Police supervisors have an added inducement to the punishment mentality. The police are the beginning of the criminal justice system. Their job is to arrest criminals so that they can be punished by the courts. Police officers live daily with an attitude of punishment for wrongdoers. When they promote, they carry this attitude with them and often keep it for their entire careers. Police officers are oriented to obeying laws and rules and to punishing violations. When someone breaks a law, he has done wrong and should be punished--a very proper attitude for law enforcement officers when dealing with criminals. But that attitude is inadequate when dealing with subordinates and children.

Most police officers recognize that they can't deal with their children in the same way as they deal with criminals--though they often fall into this trap. All police officers can cite examples of failed marriages and rebellious children when officers carry a legal attitude into their family life. Love and discipline in the home are a very different from justice in society.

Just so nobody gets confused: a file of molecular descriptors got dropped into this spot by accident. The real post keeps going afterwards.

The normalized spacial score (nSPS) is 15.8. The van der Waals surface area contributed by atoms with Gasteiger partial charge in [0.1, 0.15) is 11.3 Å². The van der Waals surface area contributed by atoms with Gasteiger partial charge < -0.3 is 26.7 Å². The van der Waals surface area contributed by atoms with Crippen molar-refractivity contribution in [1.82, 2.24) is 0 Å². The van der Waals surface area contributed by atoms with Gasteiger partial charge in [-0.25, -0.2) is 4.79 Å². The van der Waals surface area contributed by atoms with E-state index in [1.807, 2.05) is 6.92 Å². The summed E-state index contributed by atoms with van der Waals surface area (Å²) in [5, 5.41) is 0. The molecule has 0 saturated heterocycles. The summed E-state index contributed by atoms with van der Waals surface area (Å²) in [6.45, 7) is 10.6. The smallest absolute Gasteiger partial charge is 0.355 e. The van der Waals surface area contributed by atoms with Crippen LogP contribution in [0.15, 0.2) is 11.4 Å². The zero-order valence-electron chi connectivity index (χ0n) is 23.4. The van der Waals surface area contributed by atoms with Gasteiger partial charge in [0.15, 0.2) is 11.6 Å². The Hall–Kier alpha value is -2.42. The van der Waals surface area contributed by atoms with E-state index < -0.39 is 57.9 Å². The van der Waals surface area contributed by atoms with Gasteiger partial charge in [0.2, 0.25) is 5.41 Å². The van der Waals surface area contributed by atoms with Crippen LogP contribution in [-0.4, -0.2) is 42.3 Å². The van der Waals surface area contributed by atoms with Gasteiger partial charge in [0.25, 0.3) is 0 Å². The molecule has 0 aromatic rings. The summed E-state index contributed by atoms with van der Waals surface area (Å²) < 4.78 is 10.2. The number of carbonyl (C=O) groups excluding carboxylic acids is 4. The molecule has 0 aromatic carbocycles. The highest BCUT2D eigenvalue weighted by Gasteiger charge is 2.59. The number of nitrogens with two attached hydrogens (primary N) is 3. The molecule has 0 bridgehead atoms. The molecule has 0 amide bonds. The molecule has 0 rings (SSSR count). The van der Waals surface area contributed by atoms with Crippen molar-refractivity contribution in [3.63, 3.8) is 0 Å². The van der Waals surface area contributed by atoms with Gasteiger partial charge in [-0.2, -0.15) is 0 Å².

Supervisors often make a mistake with their subordinates similar to the mistake that officers make at home. They treat subordinates like criminals. They want to punish officers when they violate a rule or department order rather than train them. Supervisors and departments that punish officers with administrative actions rather than train them are brewing dissatisfaction, dissensions and problems similar to a family being treated like criminals.

A major weakness in punishment disguised as negative discipline is that it does not point a person to desired behavior. Punishment can be effective for a while in stopping certain behaviors, but it doesn't teach and guide a person into effective behavior. For example, a supervisor might give days off without pay to an officer for being "rude" to people when she stops them for traffic violations. One problem is that the loss of money does not teach the officer how to act toward citizens when she stops them. A supervisor's time would be better spent teaching the officer how to interact with citizens and why positive interaction is better than "rudeness".